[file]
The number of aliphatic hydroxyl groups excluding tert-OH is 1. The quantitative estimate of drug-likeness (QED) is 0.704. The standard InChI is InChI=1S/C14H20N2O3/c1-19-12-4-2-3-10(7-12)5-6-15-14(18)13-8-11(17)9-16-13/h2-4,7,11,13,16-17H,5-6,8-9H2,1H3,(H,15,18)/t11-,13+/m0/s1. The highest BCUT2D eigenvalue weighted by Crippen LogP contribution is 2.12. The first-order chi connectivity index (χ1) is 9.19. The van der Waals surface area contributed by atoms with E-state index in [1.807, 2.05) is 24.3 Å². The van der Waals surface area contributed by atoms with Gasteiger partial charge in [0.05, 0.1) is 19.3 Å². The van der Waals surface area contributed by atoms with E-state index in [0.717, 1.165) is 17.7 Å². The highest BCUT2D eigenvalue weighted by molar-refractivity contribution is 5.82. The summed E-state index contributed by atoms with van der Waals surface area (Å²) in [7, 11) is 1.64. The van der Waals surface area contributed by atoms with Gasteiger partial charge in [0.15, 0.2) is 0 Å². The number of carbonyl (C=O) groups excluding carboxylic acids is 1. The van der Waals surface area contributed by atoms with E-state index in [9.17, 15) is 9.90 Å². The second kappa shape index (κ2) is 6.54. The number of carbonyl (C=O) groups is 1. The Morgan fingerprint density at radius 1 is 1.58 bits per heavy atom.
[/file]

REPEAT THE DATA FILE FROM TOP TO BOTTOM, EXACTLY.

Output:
The number of aliphatic hydroxyl groups excluding tert-OH is 1. The quantitative estimate of drug-likeness (QED) is 0.704. The standard InChI is InChI=1S/C14H20N2O3/c1-19-12-4-2-3-10(7-12)5-6-15-14(18)13-8-11(17)9-16-13/h2-4,7,11,13,16-17H,5-6,8-9H2,1H3,(H,15,18)/t11-,13+/m0/s1. The highest BCUT2D eigenvalue weighted by Crippen LogP contribution is 2.12. The first-order chi connectivity index (χ1) is 9.19. The van der Waals surface area contributed by atoms with E-state index in [1.807, 2.05) is 24.3 Å². The van der Waals surface area contributed by atoms with Gasteiger partial charge in [0.05, 0.1) is 19.3 Å². The van der Waals surface area contributed by atoms with E-state index in [0.717, 1.165) is 17.7 Å². The highest BCUT2D eigenvalue weighted by molar-refractivity contribution is 5.82. The summed E-state index contributed by atoms with van der Waals surface area (Å²) in [7, 11) is 1.64. The van der Waals surface area contributed by atoms with Gasteiger partial charge in [0.15, 0.2) is 0 Å². The number of carbonyl (C=O) groups excluding carboxylic acids is 1. The van der Waals surface area contributed by atoms with E-state index in [9.17, 15) is 9.90 Å². The second kappa shape index (κ2) is 6.54. The number of carbonyl (C=O) groups is 1. The Morgan fingerprint density at radius 1 is 1.58 bits per heavy atom.